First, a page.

• Thomas Lloyd Anwyl of Hendremur (1695–1734); married Margaret, daughter of Thomas Meyrick, and died 1734. He had issue;
  • William Anwyl of Hendremur (1717–1751) = Margaret, daughter of Rice Pierce, of Celynyn. leaving issue:
  • Rice (Rev) Anwyl (1740–1819) = Margaret, daughter of David Roberts, of Goppa, and died 1819 leaving:
  • David Anwyl of Bala (1771–1831) = married Mary, daughter of Gruffyd Owen of Pencader.[7]

Descendants of Evan Anwyl (6)[edit]

The present Anwyl of Tywyn Family descend from the sixth son, Evan (Ieuan), whose descendants became head of the family on the deaths of his brothers and their male issue.

  • Evan (Ieuan) Anwyl of Brynkir, Caernarfonshire later Llugwy, Merionethshire (1610–1666) and = Catherine daughter of Maurice Williams. He was High Sheriff of Merionethshire in 1649 and again in 1664. He had issue;
  • Maurice Anwyl of Llugwy (c.1645-c.1695) = Joane daughter of Hugh Pryce, of Penmaendyfi, Caernarfonshire.[7]

Maurice Anwyl is recorded by Thomas Nicholas in Annals and antiquities of the counties and county families of Wales (1872);

"The ancient family of Anwyl have resided at Llugwy from the time when Maurice Anwyl (circa 1695) m. Joan, the heiress of that place, but previously for many ages at Parc, in the parish of Llanfrothen, in the same county of Merionethshire. There Lewys Dwnn, Deputy Herald, found them, in the 16th century, when pursuing his Heraldic Visitation of Wales; and there they had then been seated for several generations. Their lineage is from Owain Gwynedd, the illustrious Prince of North Wales (12th cent.), son of Prince Gruffudd ap Cynan, of the direct line (through the eldest son, Anarawd) of Rhodri Mawr, King, first of N. Wales, then of all Wales (9th cent.)."

Maurice had issue;

  • Evan Anwyl of Llugwy (c.1680 – 1722) = Mallt. He had issue: two sons, Maurice (see below) and Evan (see Descendants of Evan (b.1718));
  • Maurice Anwyl of Llugwy (c. 1717 – 1783) = Anne daughter of Hugh Evans, of Machynlleth, Montgomeryshire. Had issue two sons, Evan (son A) and Maurice (son B);
  • Evan Anwyl of Llugwy (son A) (1745–1817) = Margaret Davies grand daughter of Jonathan Bunce, of Glanfread. Had issue one son;
  • Jonathan Bunce Anwyl of Llugwy (1789–1852). He died unmarried and without issue and this line expires with him.[7]

Descendants of Evan Anwyl (b.1718)[edit]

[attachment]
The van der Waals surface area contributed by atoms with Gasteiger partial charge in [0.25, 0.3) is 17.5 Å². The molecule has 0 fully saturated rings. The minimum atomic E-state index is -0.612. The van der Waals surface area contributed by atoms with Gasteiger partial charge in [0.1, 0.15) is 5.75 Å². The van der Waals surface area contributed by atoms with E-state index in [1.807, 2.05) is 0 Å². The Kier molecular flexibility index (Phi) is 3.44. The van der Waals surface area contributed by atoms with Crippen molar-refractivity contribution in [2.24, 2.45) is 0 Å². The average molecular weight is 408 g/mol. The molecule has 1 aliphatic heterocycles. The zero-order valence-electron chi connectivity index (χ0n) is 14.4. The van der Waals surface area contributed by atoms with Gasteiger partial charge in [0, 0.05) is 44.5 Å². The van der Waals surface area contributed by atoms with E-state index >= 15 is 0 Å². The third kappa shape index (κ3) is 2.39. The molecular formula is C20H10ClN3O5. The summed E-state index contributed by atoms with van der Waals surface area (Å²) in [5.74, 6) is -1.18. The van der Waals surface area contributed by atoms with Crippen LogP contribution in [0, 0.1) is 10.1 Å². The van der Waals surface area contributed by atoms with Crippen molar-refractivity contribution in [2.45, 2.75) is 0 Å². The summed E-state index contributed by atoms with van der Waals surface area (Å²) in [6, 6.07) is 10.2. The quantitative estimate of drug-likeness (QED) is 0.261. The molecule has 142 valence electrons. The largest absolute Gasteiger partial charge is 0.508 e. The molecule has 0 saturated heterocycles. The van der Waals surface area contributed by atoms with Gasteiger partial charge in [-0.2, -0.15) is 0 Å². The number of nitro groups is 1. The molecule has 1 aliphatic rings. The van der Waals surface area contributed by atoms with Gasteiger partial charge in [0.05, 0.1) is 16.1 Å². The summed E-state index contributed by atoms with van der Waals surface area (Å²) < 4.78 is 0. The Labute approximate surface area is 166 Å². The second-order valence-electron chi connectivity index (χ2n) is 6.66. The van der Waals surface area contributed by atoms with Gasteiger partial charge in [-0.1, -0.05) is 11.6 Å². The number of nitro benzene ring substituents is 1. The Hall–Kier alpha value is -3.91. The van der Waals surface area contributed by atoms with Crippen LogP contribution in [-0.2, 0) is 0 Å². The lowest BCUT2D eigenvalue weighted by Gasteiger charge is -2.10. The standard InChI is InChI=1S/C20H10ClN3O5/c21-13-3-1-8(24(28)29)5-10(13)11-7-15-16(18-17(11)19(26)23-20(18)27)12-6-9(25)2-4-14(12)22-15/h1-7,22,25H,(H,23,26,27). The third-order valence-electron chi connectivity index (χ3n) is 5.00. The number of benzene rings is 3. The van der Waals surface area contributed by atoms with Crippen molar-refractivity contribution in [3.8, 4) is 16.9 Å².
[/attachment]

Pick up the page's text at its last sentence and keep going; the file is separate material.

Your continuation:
• Evan Anwyl (son of Evan Anwyl of Llugwy b.1680) of Bacheiddan, Montgomeryshire (1718–1811) = Margaret daughter of Evan Richard, of Penmaen, Glamorgan and had issue:
  • Evan Anwyl of Hendre Seifion, Llanwrin, Montgomeryshire (1751–1818) = Jonet daughter of John Pughe, of Cedris, Tal-y-llyn, Merionethshire. Had issue;
  • Evan Anwyl of Hendre Seifion (1792–1851) = Elinor daughter of Evan Watkin, of Matharvarn, Merionethshire. Had issue;
  • Evan Anwyl of Gelli, Meifod, Montgomeryshire (1818–1897) = Ann daughter of Edward Jones, of Lawr-y-cal, Mallwyd. Had issue two sons, Evan (see below) and Jonathan;
  • Evan Anwyl of Ty-Mawr, Tywyn, Merionethshire (1858–1955) = Sarah daughter of Jonathan Benbow of Meifod. Had issue;
  • Evan Anwyl of Ty-Mawr, Tywyn, Merionethshire (1911–1968) = Gwyneth daughter of Harold Henry Scott of Chester. Had issue;
  • Evan Vaughan Anwyl of Ty-Mawr, Tywyn, Merionethshire (1943-extant).[7]

Evan Vaughan Anwyl of Ty-Mawr[edit]

Coat of arms of the descendants of Evan Anwyl.

Evan Vaughan Anwyl (born 9 December 1943) is the current head of the Anwyl of Tywyn Family whose male line ancestors are claimed to extend back to William Lewis Anwyl and beyond that to Owain Gwynedd and Rhodri Mawr. He resides in Tywyn, Gwynedd (formerly Merioneth: Welsh: Meirionnydd, Sir Feirionydd), in north Wales, and speaks Welsh.[8]

Evan Vaughan Anwyl was educated at Tywyn Grammar School[8] and then the University of Wales Aberystwyth[8] where he was awarded a BSc in 1967 and DipEd in 1968. He resides at Ty Mawr, Tywyn, Gwynedd, Wales.

Recently he has been interviewed by Byron Rogers for the book Three Journeys, an excerpt of which was published in Cambria Magazine in June 2011. Concerning his extraordinary heritage, Mr. Anwyl is on record as saying,

"History was never a favourite subject of mine. We've always been humble farmers, that is until I and my two sisters became teachers. We've always been proud of our family history, but amongst ourselves, beyond that, no."[9]

The coat of arms of this family are described (by Thomas Nicholas in 1872) as follows;

  1. Vert, three eagles displayed in fesse Or (Owain Gwynedd), a fleur-de-lis Or for difference 6th son (Rhodri ab Owain Gwynedd)
  2. Sable, a chevron between three fleurs-de-lis argent (Collwyn ap Tangno)
  3. Vert, a chevron between three wolves' heads erased argent (Rhirid Flaidd)
  4. Per pale azur and gules, three lions rampant argent (Herbert of Cemmaes)
  5. Argent, an eagle displayed with two necks sable (Meurig Llwyd of Llwyn y Maes)
  6. Argent a lion passant sable between three fleurs-de-lis gules (Einion ap Seissylt)
  • Crest : An eagle displayed Or
  • Motto: Eryr eryrod Eryri (English: "The eagle of the eagles of Snowdon.")

See also[edit]


  1. ^ a b Annals and antiquities of the counties and county families of Wales, p. 699
  2. ^ Internet Surname Database
  3. ^ Variants include Anwell, Anwil, Anwill, Anwyll
  4. ^ a b c d e f Heraldic Visitations of Wales and Part of the Marches, Vol.2, pp69-71
  5. ^ The Royal Tribes of Wales, p15
  6. ^ The Royal Tribes of Wales, p14
  7. ^ a b c d e Burkes Peerage (online), Landed Gentry, Wales, 19th Edition. (Ref. 100057)
  8. ^ a b c Burke's Peerage
  9. ^ Rogers, Byron (excerpt) Three Journeys, published in Cambria Magazine (June 2011), p.30-31 [1]


  • Burkes Peerage (online), Burke's Landed Gentry, 19th Edition. (Ref. 100057)
  • Annals and antiquities of the counties and county families of Wales, Thomas Nicholas, Published by Longmans, Green, Reader, London, 1872
  • Dwnn, Lewys, Heraldic Visitations of the Three Counties of North Wales above Conway, in Meyrick, Sir Samuel Rush, ed., Heraldic Visitations of Wales and part of the Marches (Llandovery: Welsh Manuscripts Society, 1846), Volume II, pp. 69–71
  • Nicholas, Thomas, Annals and antiquities of the counties and county families of Wales; Section V (Old and Extinct Families of Merionethshire) (published 1872), p664-700
  • Yorke, Philip, The Royal Tribes of Wales (published 1799), pp39–41